Whilst Formula 1 cars can be considered to be amongst some of the most advanced and technical machines around, there are a number of innovations to have come from motorsport that has made their way to traditional production cars that are available to everyone else.
Indeed, anyone who has watched the Grand Prix that have taken place over the years and continue to do so will find it difficult not to be impressed by the vehicles that continue to whizz around some of the world’s most iconic racetracks on a regular basis, with many who like to bet on Formula 1 taking note of how each car is built and how they can potentially be better than the others on the grid.
These machines feature a number of rather brilliant and exceptional pieces of technology that would be hard to imagine on a traditional road car that any normal individual would drive, however it would seem that some of them have started to make their way to the automotive world in more recent times.
Let’s take a look at some of the most obvious ones:
When you take a look at F1 cars, it is extremely noticeable that the drivers are tightly fitted within the car and do not have much space to move around. Their steering wheel is extremely akin to a controller that would be used for a games console, however, it is also noticeable that some of the cars will feature paddle sticks.
These paddles, which can also be called paddle shifters, are instrumental in allowing drivers to change gears as they race across the track and those with newer cars may have noticed that these have been incorporated into their road vehicles now, instead of a traditional gear stick.
The paddle shifters were introduced in the 1980s by Ferrari as they looked to try and help their drivers change gears without having to take their hands off the wheel and it seems to be an innovation that many car manufacturers have embraced.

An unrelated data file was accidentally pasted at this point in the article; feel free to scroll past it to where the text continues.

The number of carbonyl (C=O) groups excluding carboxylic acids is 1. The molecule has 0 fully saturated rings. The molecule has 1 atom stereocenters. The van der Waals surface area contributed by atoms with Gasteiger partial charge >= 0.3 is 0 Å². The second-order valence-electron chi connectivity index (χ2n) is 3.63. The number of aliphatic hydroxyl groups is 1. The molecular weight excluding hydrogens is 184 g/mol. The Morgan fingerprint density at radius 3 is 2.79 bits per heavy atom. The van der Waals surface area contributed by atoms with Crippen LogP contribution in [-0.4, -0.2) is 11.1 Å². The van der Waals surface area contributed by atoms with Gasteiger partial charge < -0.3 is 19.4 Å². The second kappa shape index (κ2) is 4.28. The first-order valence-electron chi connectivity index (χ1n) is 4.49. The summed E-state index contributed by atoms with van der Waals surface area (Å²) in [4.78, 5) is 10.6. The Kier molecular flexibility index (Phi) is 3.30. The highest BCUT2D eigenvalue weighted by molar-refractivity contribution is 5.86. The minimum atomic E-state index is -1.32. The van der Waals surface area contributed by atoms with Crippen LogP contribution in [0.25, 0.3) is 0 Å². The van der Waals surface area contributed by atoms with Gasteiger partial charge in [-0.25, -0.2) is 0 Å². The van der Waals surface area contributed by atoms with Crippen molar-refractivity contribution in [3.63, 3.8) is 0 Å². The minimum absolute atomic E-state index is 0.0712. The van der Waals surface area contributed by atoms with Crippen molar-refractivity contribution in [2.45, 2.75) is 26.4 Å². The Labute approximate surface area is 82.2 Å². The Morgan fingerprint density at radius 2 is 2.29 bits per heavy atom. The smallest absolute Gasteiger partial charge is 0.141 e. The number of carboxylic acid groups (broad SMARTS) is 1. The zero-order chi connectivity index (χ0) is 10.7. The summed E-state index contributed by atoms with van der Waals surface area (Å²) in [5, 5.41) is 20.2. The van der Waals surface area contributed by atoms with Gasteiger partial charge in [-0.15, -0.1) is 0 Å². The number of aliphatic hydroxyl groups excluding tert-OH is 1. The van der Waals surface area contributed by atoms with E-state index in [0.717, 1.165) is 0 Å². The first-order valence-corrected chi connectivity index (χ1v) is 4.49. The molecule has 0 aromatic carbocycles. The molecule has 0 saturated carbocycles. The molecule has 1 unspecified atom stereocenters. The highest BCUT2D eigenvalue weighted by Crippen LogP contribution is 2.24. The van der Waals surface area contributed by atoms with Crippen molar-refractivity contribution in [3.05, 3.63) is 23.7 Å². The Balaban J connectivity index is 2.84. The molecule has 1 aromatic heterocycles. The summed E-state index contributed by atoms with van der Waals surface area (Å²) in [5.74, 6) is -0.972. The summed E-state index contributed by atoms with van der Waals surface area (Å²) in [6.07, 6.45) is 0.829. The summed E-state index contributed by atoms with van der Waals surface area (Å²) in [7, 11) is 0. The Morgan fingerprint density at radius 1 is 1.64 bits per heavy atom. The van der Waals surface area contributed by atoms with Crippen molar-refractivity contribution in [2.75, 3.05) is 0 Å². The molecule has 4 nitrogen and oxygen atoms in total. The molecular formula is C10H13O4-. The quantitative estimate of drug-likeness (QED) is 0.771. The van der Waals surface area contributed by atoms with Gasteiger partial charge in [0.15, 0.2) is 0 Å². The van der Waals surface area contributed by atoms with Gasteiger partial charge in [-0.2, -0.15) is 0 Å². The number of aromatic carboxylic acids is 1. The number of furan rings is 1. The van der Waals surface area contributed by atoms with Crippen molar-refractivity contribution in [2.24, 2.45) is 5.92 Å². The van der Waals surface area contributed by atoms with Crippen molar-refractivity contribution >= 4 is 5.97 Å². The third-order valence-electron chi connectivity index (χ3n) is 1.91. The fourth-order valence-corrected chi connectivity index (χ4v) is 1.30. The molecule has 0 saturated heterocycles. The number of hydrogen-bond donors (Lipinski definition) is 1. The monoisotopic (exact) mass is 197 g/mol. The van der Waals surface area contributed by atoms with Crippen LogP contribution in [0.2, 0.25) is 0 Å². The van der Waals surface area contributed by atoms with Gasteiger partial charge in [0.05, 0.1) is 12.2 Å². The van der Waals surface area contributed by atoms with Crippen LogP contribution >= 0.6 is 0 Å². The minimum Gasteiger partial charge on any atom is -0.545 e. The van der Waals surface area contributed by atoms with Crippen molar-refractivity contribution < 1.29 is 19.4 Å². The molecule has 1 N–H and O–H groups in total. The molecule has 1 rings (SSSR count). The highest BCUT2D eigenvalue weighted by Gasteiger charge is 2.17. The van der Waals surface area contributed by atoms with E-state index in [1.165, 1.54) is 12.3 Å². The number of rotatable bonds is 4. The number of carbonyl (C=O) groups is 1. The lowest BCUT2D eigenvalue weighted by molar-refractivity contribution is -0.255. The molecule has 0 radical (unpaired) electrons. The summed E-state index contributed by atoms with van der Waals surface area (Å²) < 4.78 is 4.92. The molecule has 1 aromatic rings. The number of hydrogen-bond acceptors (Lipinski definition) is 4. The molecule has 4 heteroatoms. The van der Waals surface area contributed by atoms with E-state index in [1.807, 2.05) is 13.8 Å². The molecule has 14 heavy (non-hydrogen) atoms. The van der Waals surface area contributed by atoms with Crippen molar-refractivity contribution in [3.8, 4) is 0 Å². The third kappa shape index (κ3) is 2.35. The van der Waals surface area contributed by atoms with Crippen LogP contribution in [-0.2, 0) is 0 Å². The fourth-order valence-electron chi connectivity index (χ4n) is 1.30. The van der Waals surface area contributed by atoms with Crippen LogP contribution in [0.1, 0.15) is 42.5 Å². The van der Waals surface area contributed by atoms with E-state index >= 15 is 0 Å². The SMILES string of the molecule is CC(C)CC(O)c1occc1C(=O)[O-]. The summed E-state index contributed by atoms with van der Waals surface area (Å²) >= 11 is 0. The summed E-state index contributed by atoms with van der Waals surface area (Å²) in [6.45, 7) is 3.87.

It might seem a little odd to think that F1 had a role in the aerodynamics of everyday road cars, however, they certainly did. When Michael May decided to add an inverted wing to his Porsche Type 550 to make it stable, he found that it had worked as it would improve the stability of his car, as well as the traction and handling when he beat all of the other Porsches that he competed against in its first race at the Nürburgring in 1956.
After this, it did not take that long for production cars to start to be built with aerodynamic bodies, whilst innovative designs and new technologies continued to take place in the 1970s as Lotus found that adding skirts would allow the car to have constant downforce and low drag.
Still, to this day, Formula 1 cars still follow the design principle, whilst many road cars will use spoilers and wings to try and be as aerodynamic as possible, which will then help them to experience improved performance and fuel efficiency.
Carbon fiber parts
Although it can be incredibly difficult to find a production car that features a carbon fiber body – unless you have a certain level of wealth and want a sports car – there are a number of components within a vehicle that will feature this lightweight material.
Despite being incredibly lightweight and allowing for vehicles to be lighter than they initially were, carbon fiber is an exceptionally strong material as well and can be rather robust, thus allowing people to be a little safer when they are involved in a collision.
It would not be a surprise to see this material become more mainstream within the automotive industry once it becomes cheaper and easier to access.